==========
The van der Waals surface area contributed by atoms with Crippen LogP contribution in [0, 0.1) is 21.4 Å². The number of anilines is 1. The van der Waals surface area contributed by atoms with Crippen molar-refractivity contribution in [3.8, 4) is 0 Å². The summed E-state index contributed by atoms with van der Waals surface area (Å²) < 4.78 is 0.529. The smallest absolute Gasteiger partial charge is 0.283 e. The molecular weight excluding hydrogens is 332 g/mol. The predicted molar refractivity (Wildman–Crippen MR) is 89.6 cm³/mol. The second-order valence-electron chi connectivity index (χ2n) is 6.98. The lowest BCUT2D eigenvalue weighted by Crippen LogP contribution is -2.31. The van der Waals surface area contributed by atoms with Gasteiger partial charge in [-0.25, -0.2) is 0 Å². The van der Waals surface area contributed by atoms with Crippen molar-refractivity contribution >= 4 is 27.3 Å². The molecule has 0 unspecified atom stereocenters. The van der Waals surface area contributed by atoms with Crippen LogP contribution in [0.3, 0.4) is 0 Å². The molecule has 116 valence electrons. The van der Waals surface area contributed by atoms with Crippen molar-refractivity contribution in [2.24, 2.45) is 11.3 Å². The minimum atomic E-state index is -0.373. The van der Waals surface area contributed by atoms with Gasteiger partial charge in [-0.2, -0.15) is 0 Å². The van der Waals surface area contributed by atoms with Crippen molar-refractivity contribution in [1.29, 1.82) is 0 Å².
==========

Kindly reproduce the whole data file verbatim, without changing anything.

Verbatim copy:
The van der Waals surface area contributed by atoms with Crippen LogP contribution in [0, 0.1) is 21.4 Å². The number of anilines is 1. The van der Waals surface area contributed by atoms with Crippen molar-refractivity contribution in [3.8, 4) is 0 Å². The summed E-state index contributed by atoms with van der Waals surface area (Å²) < 4.78 is 0.529. The smallest absolute Gasteiger partial charge is 0.283 e. The molecular weight excluding hydrogens is 332 g/mol. The predicted molar refractivity (Wildman–Crippen MR) is 89.6 cm³/mol. The second-order valence-electron chi connectivity index (χ2n) is 6.98. The lowest BCUT2D eigenvalue weighted by Crippen LogP contribution is -2.31. The van der Waals surface area contributed by atoms with Gasteiger partial charge in [-0.25, -0.2) is 0 Å². The van der Waals surface area contributed by atoms with Crippen molar-refractivity contribution >= 4 is 27.3 Å². The molecule has 0 unspecified atom stereocenters. The van der Waals surface area contributed by atoms with Crippen LogP contribution in [0.3, 0.4) is 0 Å². The molecule has 116 valence electrons. The van der Waals surface area contributed by atoms with Crippen molar-refractivity contribution in [2.24, 2.45) is 11.3 Å². The minimum atomic E-state index is -0.373. The van der Waals surface area contributed by atoms with Gasteiger partial charge in [-0.2, -0.15) is 0 Å². The van der Waals surface area contributed by atoms with Crippen molar-refractivity contribution in [1.29, 1.82) is 0 Å².